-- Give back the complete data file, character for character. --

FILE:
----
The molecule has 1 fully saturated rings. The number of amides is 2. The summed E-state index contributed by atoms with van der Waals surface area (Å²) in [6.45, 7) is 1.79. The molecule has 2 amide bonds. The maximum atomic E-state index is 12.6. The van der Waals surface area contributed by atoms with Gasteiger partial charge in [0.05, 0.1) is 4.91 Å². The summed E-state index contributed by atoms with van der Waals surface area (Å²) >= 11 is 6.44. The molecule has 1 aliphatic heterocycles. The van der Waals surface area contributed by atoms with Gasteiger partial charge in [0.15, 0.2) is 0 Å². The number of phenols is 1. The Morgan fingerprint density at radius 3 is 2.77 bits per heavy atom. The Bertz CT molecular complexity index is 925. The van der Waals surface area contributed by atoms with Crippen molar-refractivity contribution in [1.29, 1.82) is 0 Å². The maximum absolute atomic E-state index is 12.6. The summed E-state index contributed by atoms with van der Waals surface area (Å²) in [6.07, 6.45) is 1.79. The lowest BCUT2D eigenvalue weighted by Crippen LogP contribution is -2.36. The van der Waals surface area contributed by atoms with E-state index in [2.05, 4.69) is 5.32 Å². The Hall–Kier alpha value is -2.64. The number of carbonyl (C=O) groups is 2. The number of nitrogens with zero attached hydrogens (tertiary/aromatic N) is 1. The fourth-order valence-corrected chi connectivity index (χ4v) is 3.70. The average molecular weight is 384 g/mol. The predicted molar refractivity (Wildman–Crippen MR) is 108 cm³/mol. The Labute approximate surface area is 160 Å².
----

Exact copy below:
The molecule has 1 fully saturated rings. The number of amides is 2. The summed E-state index contributed by atoms with van der Waals surface area (Å²) in [6.45, 7) is 1.79. The molecule has 2 amide bonds. The maximum atomic E-state index is 12.6. The van der Waals surface area contributed by atoms with Gasteiger partial charge in [0.05, 0.1) is 4.91 Å². The summed E-state index contributed by atoms with van der Waals surface area (Å²) >= 11 is 6.44. The molecule has 1 aliphatic heterocycles. The van der Waals surface area contributed by atoms with Gasteiger partial charge in [0.15, 0.2) is 0 Å². The number of phenols is 1. The Morgan fingerprint density at radius 3 is 2.77 bits per heavy atom. The Bertz CT molecular complexity index is 925. The van der Waals surface area contributed by atoms with Crippen molar-refractivity contribution in [1.29, 1.82) is 0 Å². The maximum absolute atomic E-state index is 12.6. The summed E-state index contributed by atoms with van der Waals surface area (Å²) in [6.07, 6.45) is 1.79. The lowest BCUT2D eigenvalue weighted by Crippen LogP contribution is -2.36. The van der Waals surface area contributed by atoms with E-state index in [2.05, 4.69) is 5.32 Å². The Hall–Kier alpha value is -2.64. The number of carbonyl (C=O) groups is 2. The number of nitrogens with zero attached hydrogens (tertiary/aromatic N) is 1. The fourth-order valence-corrected chi connectivity index (χ4v) is 3.70. The average molecular weight is 384 g/mol. The predicted molar refractivity (Wildman–Crippen MR) is 108 cm³/mol. The Labute approximate surface area is 160 Å².